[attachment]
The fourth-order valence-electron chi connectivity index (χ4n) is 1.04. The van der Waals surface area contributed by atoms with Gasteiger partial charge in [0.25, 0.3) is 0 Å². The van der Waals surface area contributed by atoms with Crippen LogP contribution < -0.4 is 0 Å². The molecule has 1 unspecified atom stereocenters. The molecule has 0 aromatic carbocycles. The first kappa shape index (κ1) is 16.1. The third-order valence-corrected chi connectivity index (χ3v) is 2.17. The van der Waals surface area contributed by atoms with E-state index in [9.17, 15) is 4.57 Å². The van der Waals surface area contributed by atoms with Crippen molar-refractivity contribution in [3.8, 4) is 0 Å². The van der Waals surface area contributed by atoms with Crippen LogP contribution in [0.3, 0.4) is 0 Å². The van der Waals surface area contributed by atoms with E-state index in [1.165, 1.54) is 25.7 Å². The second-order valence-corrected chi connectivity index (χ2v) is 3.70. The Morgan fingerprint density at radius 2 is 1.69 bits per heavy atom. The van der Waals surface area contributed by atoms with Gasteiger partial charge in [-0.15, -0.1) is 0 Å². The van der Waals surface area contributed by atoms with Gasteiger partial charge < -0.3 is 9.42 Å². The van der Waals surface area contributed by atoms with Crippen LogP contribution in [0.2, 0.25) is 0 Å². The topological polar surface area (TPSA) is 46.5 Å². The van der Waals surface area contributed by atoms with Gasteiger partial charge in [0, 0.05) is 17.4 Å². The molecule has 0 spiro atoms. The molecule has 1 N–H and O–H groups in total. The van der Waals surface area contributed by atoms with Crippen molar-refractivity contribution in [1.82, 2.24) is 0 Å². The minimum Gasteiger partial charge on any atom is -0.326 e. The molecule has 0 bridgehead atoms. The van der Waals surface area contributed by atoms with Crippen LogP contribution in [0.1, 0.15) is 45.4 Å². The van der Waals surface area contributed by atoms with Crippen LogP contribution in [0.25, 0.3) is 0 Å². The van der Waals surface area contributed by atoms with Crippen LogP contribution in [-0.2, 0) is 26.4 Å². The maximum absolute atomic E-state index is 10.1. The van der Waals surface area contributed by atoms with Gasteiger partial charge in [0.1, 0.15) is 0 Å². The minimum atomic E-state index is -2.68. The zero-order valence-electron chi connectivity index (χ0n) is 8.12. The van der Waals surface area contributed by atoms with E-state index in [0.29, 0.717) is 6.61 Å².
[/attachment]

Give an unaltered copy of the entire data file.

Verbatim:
The fourth-order valence-electron chi connectivity index (χ4n) is 1.04. The van der Waals surface area contributed by atoms with Gasteiger partial charge in [0.25, 0.3) is 0 Å². The van der Waals surface area contributed by atoms with Crippen LogP contribution < -0.4 is 0 Å². The molecule has 1 unspecified atom stereocenters. The molecule has 0 aromatic carbocycles. The first kappa shape index (κ1) is 16.1. The third-order valence-corrected chi connectivity index (χ3v) is 2.17. The van der Waals surface area contributed by atoms with E-state index in [9.17, 15) is 4.57 Å². The van der Waals surface area contributed by atoms with Crippen molar-refractivity contribution in [3.8, 4) is 0 Å². The van der Waals surface area contributed by atoms with Crippen LogP contribution in [0.3, 0.4) is 0 Å². The van der Waals surface area contributed by atoms with E-state index in [1.165, 1.54) is 25.7 Å². The second-order valence-corrected chi connectivity index (χ2v) is 3.70. The Morgan fingerprint density at radius 2 is 1.69 bits per heavy atom. The van der Waals surface area contributed by atoms with Gasteiger partial charge in [-0.15, -0.1) is 0 Å². The van der Waals surface area contributed by atoms with Gasteiger partial charge < -0.3 is 9.42 Å². The van der Waals surface area contributed by atoms with Crippen LogP contribution in [0.2, 0.25) is 0 Å². The topological polar surface area (TPSA) is 46.5 Å². The van der Waals surface area contributed by atoms with Gasteiger partial charge in [0, 0.05) is 17.4 Å². The molecule has 0 spiro atoms. The molecule has 1 N–H and O–H groups in total. The van der Waals surface area contributed by atoms with Crippen molar-refractivity contribution in [1.82, 2.24) is 0 Å². The minimum Gasteiger partial charge on any atom is -0.326 e. The molecule has 0 bridgehead atoms. The van der Waals surface area contributed by atoms with Crippen LogP contribution in [0.1, 0.15) is 45.4 Å². The van der Waals surface area contributed by atoms with Crippen LogP contribution in [0.25, 0.3) is 0 Å². The van der Waals surface area contributed by atoms with Crippen LogP contribution in [-0.2, 0) is 26.4 Å². The maximum absolute atomic E-state index is 10.1. The van der Waals surface area contributed by atoms with Gasteiger partial charge in [0.1, 0.15) is 0 Å². The minimum atomic E-state index is -2.68. The zero-order valence-electron chi connectivity index (χ0n) is 8.12. The van der Waals surface area contributed by atoms with E-state index in [0.29, 0.717) is 6.61 Å².